The Sarasota County School Board members agreed during a workshop Tuesday that they found none of the cost-cutting recommendations from consulting firm MGT America to be appealing, as they prepare to tackle their 2013 fiscal year budget in earnest.
“I know what you heard is two hours of us telling you why we can’t do any of this,” said board Chairman Frank Kovach at the end of the meeting. “But the reality is that we’re going to have to do some of it.”
The consulting firm commended the district in its report, released March 2, calling it one of the best-managed districts it has evaluated. Sarasota earned 73 commendations, compared to an average of 50, MGT representatives said. Most notable among the commendations were those for excellence in planning and the high level of support the district has from the community.
Area residents who felt the district would benefit from an outside survey of its fiscal practices had hired the consulting firm through the Gulf Coast Community Foundation, based in Venice. The firm began its district analysis last November.
The School Board Tuesday focused on 16 of the 73 measures for improvement that MGT had proposed, which it said would lead to significant savings over five years.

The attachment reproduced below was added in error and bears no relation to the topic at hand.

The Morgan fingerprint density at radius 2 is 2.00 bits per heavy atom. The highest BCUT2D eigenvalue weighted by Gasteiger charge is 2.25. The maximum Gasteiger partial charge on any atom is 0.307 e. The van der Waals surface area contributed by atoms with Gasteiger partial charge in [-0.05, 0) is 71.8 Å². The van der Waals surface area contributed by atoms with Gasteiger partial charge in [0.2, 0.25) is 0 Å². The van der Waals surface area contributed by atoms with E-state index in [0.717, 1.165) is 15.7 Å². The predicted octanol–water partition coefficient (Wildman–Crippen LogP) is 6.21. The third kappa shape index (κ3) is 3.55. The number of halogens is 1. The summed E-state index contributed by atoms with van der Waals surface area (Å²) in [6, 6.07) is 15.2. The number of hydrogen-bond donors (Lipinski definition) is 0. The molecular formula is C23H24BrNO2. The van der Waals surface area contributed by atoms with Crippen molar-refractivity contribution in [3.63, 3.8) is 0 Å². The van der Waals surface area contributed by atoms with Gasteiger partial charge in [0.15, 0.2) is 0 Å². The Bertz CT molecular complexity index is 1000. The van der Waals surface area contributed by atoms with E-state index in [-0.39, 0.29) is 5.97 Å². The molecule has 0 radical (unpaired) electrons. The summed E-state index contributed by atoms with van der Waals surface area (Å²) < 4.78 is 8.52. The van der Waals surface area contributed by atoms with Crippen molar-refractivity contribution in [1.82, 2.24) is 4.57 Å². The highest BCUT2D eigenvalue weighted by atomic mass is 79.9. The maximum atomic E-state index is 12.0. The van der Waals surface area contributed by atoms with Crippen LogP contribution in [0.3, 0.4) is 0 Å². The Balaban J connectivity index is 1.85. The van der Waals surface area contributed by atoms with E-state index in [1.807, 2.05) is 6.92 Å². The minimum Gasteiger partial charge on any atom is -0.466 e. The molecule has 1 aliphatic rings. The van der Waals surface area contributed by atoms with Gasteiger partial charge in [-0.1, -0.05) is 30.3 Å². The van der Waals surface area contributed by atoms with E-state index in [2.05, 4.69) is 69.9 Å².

Those changes included the development of an internal audit function, the elimination of 86 portable classrooms a year, the elimination of 12.5 specialty elementary school positions, to be absorbed by other teachers, a 10% reduction in classes with fewer than 15 students and the elimination of 10% of non-classroom teachers.
It also recommended that the district perform a comprehensive salary review, noting that Sarasota’s salaries are high by national standards.
Scott Ferguson, a spokesman for the district, told the Sarasota Observer Wednesday that the estimated average salary for a district teacher this fiscal year is $54,700. That figure does reflect the two unpaid furlough days the School Board built into the calendar this year to reduce expenses, he said.
Although the district can take pride in the fact that it is efficient and well managed, board members agreed that that also meant no low-impact cuts were left to be made.
“It’s a good and bad thing,” added Kovach of the results. “There isn’t any low-hanging fruit. Any cuts we make are going to have a negative impact, but last time I checked, we have $4 million to cut for the 2012-2013 year.”
Superintendent Lori White concurred.
“These cuts are going to have an impact on educational services at the classroom level,” said White. “It’s disappointing. That’s what we’ve been trying to avoid.”
The board members all agreed that they wanted to do everything possible to maintain promises they had made to teachers regarding salaries. They added that the proposal for cutting music and art teachers was out of the question.
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